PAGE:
Charging an electric vehicle is extremely easy but it can seem complicated. This section aims to explain the differences between chargers, how long electric vehicles take to charge as well as how charging out in public works. 
If you still have a question about charging and can't find the answer? Click the have a question link below. 


The cost of charging an electric vehicle can vary massively as the is such a broad availability when it comes to battery sizes and where you charge. However, if we take the most popular electric vehicle in the UK, the Nissan LEAF, then we can easily work out the cost. The cost of charging at home varies dependent on the energy provider you are with and the tariff you are on. On average people pay at home around 14p/kw which works out to £5.60 (This is the cost of charging the 40kWh LEAF which is the largest battery configuration currently offered).  
It is possible to reduce this cost even further by switching to an electric vehicle tarrif which more energy providers are beginning to offer. These tariffs work by giving you a cheaper rate, usually between the hours of 11pm - 6am. If you were to switch to such tariff then you could be looking at 10p/kw meaning a full charge cost of £4. For this, you could expect to travel between 120 - 150 miles.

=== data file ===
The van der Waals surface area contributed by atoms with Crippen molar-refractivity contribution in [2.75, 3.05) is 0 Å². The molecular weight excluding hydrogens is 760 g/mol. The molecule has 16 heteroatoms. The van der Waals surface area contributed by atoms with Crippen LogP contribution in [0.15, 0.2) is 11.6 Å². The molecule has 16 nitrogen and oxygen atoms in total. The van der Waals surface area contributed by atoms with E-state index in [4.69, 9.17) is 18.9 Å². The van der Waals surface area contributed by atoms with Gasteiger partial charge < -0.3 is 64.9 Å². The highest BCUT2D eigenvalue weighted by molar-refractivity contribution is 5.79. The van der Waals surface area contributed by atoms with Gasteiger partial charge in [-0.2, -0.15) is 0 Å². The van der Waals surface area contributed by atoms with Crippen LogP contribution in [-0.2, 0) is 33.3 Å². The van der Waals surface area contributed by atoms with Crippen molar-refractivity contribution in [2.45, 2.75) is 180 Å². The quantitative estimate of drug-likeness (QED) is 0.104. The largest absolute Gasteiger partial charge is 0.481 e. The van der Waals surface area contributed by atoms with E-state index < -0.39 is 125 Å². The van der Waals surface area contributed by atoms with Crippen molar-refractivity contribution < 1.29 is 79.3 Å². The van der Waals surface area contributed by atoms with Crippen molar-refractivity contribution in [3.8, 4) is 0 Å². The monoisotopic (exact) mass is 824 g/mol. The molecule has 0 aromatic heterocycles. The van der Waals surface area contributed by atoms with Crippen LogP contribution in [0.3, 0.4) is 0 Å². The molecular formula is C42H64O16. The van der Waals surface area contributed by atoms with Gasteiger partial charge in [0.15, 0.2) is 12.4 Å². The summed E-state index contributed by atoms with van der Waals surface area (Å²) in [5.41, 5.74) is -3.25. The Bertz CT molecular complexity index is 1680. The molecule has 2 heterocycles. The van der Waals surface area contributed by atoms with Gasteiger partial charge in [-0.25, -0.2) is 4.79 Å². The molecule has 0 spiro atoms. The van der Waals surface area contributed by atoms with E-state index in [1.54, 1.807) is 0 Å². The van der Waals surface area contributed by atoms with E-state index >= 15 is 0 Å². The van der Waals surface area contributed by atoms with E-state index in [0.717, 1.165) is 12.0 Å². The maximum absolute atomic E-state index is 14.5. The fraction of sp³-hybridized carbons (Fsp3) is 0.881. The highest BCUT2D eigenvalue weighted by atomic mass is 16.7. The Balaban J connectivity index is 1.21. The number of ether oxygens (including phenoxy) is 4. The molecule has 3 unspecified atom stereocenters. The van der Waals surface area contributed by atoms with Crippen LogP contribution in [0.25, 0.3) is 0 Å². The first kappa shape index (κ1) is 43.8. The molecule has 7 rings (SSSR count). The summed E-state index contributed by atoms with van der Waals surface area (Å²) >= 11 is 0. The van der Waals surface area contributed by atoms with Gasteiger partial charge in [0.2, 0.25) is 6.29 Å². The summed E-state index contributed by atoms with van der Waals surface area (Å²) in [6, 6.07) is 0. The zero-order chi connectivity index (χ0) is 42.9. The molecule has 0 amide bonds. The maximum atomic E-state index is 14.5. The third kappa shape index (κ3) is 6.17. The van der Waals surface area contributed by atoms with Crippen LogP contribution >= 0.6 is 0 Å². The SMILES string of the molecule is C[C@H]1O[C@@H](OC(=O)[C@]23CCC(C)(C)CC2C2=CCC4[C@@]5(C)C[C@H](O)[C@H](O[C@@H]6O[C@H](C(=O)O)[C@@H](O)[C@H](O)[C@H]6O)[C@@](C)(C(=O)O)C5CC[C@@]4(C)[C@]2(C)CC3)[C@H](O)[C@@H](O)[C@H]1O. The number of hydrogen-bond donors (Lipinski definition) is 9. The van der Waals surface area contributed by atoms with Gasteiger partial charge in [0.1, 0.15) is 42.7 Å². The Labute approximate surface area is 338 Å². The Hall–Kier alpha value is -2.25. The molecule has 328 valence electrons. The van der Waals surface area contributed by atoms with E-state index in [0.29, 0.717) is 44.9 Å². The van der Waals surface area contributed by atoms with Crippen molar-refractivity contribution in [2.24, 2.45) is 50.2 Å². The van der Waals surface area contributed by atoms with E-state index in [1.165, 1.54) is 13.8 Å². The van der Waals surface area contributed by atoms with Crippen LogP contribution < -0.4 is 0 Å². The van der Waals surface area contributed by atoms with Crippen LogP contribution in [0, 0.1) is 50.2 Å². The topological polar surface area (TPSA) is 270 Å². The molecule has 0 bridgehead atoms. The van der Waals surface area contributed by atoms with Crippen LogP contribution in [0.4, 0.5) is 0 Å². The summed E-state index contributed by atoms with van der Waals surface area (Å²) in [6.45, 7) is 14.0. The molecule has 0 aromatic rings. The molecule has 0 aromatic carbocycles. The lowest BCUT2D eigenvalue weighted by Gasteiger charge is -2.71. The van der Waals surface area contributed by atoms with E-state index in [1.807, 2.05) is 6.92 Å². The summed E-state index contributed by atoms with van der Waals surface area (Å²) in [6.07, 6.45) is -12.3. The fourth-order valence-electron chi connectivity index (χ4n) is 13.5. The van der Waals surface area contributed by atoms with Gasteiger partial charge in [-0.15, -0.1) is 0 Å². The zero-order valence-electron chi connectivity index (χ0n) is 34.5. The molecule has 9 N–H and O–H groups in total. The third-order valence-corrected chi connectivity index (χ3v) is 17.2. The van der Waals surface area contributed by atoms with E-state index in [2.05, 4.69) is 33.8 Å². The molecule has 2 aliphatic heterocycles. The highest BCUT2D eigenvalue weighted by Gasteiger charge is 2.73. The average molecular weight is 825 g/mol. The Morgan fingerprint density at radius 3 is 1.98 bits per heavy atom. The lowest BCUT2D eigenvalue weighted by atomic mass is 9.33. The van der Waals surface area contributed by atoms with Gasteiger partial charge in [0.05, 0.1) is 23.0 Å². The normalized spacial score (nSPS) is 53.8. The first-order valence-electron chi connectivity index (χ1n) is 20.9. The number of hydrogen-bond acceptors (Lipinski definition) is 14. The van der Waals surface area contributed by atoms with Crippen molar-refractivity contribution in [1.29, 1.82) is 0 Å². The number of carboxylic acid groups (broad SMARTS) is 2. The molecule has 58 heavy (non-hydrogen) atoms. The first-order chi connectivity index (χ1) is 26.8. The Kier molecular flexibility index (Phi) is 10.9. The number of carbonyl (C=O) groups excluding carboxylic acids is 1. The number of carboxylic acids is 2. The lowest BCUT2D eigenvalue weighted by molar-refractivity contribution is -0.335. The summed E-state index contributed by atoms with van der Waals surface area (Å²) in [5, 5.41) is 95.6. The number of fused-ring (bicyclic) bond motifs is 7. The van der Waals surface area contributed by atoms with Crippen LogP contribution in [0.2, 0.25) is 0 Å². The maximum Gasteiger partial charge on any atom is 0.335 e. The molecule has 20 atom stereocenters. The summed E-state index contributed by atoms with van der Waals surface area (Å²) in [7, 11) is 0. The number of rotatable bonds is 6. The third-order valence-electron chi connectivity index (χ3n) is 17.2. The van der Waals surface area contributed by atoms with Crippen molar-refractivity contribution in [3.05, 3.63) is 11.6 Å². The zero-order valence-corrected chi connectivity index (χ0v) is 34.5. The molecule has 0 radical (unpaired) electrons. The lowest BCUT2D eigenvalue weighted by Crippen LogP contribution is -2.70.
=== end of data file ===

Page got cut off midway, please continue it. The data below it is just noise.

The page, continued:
A common question for people looking to make the switch to an electric vehicle is, how far can I go on a single charge? The answer, as with the cost of charging an electric vehicle depends on what you are charging.  
A fully charged full electric vehicle can have a range from 60 miles up to 280 miles realistically dependant on the make and model. These figures are not based on what manufacturers quote but are what you should expect in real world driving. The average figure for a full electric vehicle is currently around 200 miles.  
Plug-in hybrids have an electric range between 15 - 30 miles again dependant on the make and the model year.  
To find our more information about vehicles and there range, check out the models available to buy section by clicking here.